Presidential Defense Team Calls for Swift Acquittal

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January 20, 2020

Now that the U.S. Senate has taken up the trial of President Trump on charges of two articles of impeachment, the White House has named the lawyers who will defend the President during the trial. They are these:

  • Pat Cipollone is the current White House counsel. An advisor to the President as far back as 2016, he became White House counsel in December 2018. He has a background in corporate law. His previous governmental legal experience includes a stint working for Attorney General William Barr, when he served in that capacity for former President George Bush.
  • Pat Philbin is the deputy counsel to the President. He was associated deputy attorney general for former President George W. Bush and has been a partner in a Washington, D.C., law firm.
  • Mike Purpura is a deputy White House counsel. A former New York federal prosecutor, he also served as deputy White House counsel for former President George W. Bush.
  • Pam Bondi was a former federal prosecutor and was the Florida attorney general for eight years. She now works at the White House.
  • Alan Dershowtiz is a law professor at Harvard University. He is a well-known defense attorney whose celebrity clients have included Jeffrey Epstein, O.J. Simpson, and Harvey Weinstein.
  • Jay Sekulow is one of Trump's personal lawyers and has been for several years. He is the host of a weekly radio show and is a frequent television commentator.
  • Kenneth Starr was the independent counsel who led the investigation into former President Bill Clinton that led to the latter's impeachment in 1998. He is also a former president of Baylor University.
  • Robert Ray is a New York prosecutor and former independent counsel who took part in the Clinton investigation.

In their response to the two articles of impeachment filed against Trump by the House of Representatives, Trump's defense team called for an immediate acquittal.

Earlier, the House had named seven impeachment managers who will argue the case for impeachment during the Senate trial.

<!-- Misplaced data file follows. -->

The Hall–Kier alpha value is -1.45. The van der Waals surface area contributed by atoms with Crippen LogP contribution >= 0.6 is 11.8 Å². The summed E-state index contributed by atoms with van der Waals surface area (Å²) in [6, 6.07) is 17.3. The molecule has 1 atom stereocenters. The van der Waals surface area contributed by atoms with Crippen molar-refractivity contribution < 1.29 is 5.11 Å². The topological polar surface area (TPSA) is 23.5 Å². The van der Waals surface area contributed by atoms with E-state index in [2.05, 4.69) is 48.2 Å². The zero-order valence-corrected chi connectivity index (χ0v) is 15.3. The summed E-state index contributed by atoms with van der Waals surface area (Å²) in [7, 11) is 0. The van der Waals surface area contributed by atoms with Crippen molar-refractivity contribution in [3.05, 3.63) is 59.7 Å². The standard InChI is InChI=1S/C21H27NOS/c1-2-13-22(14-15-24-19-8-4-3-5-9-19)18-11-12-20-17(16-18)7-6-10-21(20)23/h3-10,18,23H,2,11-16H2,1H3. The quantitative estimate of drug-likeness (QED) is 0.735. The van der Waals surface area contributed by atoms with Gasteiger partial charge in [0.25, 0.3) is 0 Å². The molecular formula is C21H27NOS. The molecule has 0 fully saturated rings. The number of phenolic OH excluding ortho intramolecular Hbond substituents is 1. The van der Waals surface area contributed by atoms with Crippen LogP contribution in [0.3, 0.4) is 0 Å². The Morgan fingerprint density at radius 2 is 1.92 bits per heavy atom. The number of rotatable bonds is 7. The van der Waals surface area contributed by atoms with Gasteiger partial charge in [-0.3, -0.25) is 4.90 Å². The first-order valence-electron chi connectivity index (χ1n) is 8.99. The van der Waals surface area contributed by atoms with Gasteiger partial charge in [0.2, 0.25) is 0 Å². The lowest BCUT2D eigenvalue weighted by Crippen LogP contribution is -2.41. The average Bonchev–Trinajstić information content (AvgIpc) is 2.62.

The House Intelligence Committee had conducted hearings to investigate claims that Trump had put pressure on the government of Ukraine–specifically President Volodymyr Zelensky–to announce that it was investigating Joe Biden, a former Vice-president and then a potential (since formally running for President) presidential candidate. The details of the pressure involved allegations of withholding aid until the Ukrainian government made a public announcement that it was investigating Biden and, specifically, his son Hunter's dealings in Ukraine. That was not the only investigation that Trump wanted Ukraine to announce, according to the impeachment articles. The other investigation was to be into the conduct of Ukrainian officials during the 2016 U.S. presidential campaign and whether those Ukrainian officials interfered with the U.S. election, which was won by Trump.

The second article of impeachment charged that the White House refused to comply with House subpoenas for information and/or testimony in connection with the impeachment investigation and, further, that the White House directed other agencies in the Executive Branch to do the same.

On Dec. 18, 2019, the House as a whole voted 230–197 to charge Trump with abuse of power and 229–198 to charge the President with obstruction of Congress.

The Chief Justice of the United States presides over an impeachment trial. If a two-thirds majority of the Senate votes to convict the individual facing impeachment, then the individual is convicted and removed from office. The Senate can further, by a simple majority, declare that the convicted individual can never again be eligible to hold public office.

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David White